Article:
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Sci Immunol. 2018 Jan 19;3(19). pii: eaan8664. doi: 10.1126/sciimmunol.aan8664.

Precursors of human CD4+ cytotoxic T lymphocytes identified by single-cell transcriptome analysis.

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Division of Vaccine Discovery, La Jolla Institute for Allergy and Immunology, La Jolla, CA 92037, USA.
Cancer Sciences Unit, Faculty of Medicine, University of Southampton, Southampton, UK.
Genetech Research Institute, Colombo, Sri Lanka.
Division of Infectious Diseases and Vaccinology, School of Public Health, University of California, Berkeley, Berkeley, CA 94720, USA.
Department of Medicine, University of California San Diego, 9500 Gilman Drive #0656, La Jolla, CA 92093, USA.
Division of Vaccine Discovery, La Jolla Institute for Allergy and Immunology, La Jolla, CA 92037, USA.
Clinical and Experimental Sciences, Sir Henry Wellcome Laboratories, Faculty of Medicine University of Southampton, Southampton, UK.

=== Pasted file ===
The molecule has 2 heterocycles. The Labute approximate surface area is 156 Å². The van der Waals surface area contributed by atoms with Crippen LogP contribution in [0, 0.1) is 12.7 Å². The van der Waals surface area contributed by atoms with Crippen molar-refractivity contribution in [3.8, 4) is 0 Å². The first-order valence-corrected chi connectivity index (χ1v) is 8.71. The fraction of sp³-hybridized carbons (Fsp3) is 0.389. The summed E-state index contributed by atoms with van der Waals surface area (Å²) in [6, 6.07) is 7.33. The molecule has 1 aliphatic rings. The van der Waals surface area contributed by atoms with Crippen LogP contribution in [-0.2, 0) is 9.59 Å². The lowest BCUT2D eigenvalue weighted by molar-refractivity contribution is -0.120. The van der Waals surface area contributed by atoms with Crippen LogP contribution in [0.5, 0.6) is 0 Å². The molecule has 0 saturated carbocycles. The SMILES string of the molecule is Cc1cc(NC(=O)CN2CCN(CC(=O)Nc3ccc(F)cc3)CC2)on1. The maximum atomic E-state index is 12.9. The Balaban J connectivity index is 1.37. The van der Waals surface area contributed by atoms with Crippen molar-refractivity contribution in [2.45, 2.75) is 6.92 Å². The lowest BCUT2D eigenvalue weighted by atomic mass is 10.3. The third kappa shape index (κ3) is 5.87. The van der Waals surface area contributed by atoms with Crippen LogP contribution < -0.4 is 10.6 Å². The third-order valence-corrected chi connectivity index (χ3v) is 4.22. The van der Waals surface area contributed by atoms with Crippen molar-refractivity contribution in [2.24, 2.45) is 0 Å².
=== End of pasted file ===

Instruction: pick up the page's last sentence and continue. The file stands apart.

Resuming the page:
CD4+ cytotoxic T lymphocytes (CD4-CTLs) have been reported to play a protective role in several viral infections. However, little is known in humans about the biology of CD4-CTL generation, their functional properties, and heterogeneity, especially in relation to other well-described CD4+ memory T cell subsets. We performed single-cell RNA sequencing in more than 9000 cells to unravel CD4-CTL heterogeneity, transcriptional profile, and clonality in humans. Single-cell differential gene expression analysis revealed a spectrum of known transcripts, including several linked to cytotoxic and costimulatory function that are expressed at higher levels in the TEMRA (effector memory T cells expressing CD45RA) subset, which is highly enriched for CD4-CTLs, compared with CD4+ T cells in the central memory (TCM) and effector memory (TEM) subsets. Simultaneous T cell antigen receptor (TCR) analysis in single cells and bulk subsets revealed that CD4-TEMRA cells show marked clonal expansion compared with TCM and TEM cells and that most of CD4-TEMRA were dengue virus (DENV)-specific in donors with previous DENV infection. The profile of CD4-TEMRA was highly heterogeneous across donors, with four distinct clusters identified by the single-cell analysis. We identified distinct clusters of CD4-CTL effector and precursor cells in the TEMRA subset; the precursor cells shared TCR clonotypes with CD4-CTL effectors and were distinguished by high expression of the interleukin-7 receptor. Our identification of a CD4-CTL precursor population may allow further investigation of how CD4-CTLs arise in humans and, thus, could provide insights into the mechanisms that may be used to generate durable and effective CD4-CTL immunity.

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